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ARTICLE |

Swabber's Ear

Richard L. Green, MD
JAMA. 1977;238(16):1723. doi:10.1001/jama.1977.03280170017011.
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ABSTRACT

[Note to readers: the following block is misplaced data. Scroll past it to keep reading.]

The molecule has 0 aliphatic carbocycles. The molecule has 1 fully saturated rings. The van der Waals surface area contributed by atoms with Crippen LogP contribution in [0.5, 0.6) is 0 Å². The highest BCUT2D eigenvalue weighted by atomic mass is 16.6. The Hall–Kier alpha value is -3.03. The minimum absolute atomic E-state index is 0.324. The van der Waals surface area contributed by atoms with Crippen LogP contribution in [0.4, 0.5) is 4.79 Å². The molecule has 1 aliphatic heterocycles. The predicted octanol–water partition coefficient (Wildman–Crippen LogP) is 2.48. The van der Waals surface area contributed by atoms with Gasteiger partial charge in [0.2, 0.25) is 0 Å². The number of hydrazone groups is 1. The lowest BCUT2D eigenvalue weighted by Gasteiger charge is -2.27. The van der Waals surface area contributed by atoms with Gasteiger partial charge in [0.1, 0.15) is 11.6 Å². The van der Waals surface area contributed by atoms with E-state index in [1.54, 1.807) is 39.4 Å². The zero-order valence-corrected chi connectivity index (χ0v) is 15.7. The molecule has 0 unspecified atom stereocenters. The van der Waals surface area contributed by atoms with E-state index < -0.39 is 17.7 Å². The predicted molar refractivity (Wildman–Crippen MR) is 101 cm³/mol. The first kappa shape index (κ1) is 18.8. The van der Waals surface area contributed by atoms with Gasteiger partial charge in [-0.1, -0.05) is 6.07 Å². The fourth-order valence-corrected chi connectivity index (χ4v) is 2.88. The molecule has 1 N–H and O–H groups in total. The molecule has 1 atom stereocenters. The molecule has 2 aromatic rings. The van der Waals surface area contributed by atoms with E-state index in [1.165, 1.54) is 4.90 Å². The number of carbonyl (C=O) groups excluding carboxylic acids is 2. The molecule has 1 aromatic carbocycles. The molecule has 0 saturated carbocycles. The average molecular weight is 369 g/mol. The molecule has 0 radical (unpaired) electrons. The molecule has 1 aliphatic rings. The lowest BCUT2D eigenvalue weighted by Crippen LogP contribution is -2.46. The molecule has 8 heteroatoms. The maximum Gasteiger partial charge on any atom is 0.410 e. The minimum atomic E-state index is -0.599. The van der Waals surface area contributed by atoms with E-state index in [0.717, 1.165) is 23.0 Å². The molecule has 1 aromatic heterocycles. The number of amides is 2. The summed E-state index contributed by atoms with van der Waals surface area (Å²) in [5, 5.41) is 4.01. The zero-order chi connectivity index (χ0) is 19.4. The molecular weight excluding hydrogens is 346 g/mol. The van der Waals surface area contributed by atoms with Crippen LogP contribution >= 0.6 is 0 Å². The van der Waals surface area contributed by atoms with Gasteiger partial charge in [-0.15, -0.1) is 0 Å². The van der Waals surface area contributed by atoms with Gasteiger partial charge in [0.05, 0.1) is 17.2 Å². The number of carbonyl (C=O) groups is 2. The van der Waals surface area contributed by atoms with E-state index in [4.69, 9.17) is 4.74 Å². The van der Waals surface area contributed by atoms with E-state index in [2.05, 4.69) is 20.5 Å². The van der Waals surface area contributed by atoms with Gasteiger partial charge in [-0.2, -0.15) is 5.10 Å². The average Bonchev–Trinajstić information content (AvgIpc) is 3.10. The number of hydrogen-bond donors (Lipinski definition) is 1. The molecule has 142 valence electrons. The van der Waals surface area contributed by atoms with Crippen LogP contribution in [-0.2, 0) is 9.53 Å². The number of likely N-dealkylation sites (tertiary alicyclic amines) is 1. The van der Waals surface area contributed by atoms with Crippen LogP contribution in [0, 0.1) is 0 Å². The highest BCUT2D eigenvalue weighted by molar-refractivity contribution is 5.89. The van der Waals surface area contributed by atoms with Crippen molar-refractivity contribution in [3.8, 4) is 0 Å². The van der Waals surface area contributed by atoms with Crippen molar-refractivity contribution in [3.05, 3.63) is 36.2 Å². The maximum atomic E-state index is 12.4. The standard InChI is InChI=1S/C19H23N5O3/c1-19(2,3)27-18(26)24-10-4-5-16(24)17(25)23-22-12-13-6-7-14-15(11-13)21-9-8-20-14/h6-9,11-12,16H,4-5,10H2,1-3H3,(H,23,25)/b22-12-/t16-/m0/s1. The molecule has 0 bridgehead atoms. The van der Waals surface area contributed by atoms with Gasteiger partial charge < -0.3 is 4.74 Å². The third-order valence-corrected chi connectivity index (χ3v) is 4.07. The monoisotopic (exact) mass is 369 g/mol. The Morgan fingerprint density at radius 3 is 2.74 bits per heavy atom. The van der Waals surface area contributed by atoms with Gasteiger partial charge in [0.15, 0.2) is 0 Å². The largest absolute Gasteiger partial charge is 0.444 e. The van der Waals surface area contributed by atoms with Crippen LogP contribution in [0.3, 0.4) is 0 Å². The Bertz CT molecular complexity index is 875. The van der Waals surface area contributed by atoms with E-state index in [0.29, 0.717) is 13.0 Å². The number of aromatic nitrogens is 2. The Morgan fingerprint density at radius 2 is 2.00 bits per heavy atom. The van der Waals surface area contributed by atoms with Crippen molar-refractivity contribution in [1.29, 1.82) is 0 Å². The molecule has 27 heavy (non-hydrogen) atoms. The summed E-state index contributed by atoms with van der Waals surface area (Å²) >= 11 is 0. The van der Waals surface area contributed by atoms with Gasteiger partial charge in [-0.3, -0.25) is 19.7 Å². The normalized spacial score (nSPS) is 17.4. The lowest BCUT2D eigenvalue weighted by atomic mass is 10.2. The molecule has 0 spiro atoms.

To the Editor.—  During the past year in a clinical practice of allergy, I have seen a number of patients with characteristic findings on physical examination of the ear that I have called "swabber's ear."The patients are asymptomatic. Typically, the external ear canal is spotlessly free of cerumen. There may be inflammation in the canal. The tympanic membrane reveals injected blood vessels along the handle of the malleus. There may be radiating injected blood vessels diffusely on the membrane, but not usually. It is important, however, that the tympanic membrane is otherwise normal. There is no retraction, no fluid behind the membrane. All patients with these findings admit to the recent use of cotton-tipped swabs to clean their ears.I do not know if the use of cottontipped swabs is a meticulous trait peculiar to allergic patients who know that their ears will be examined when they come to

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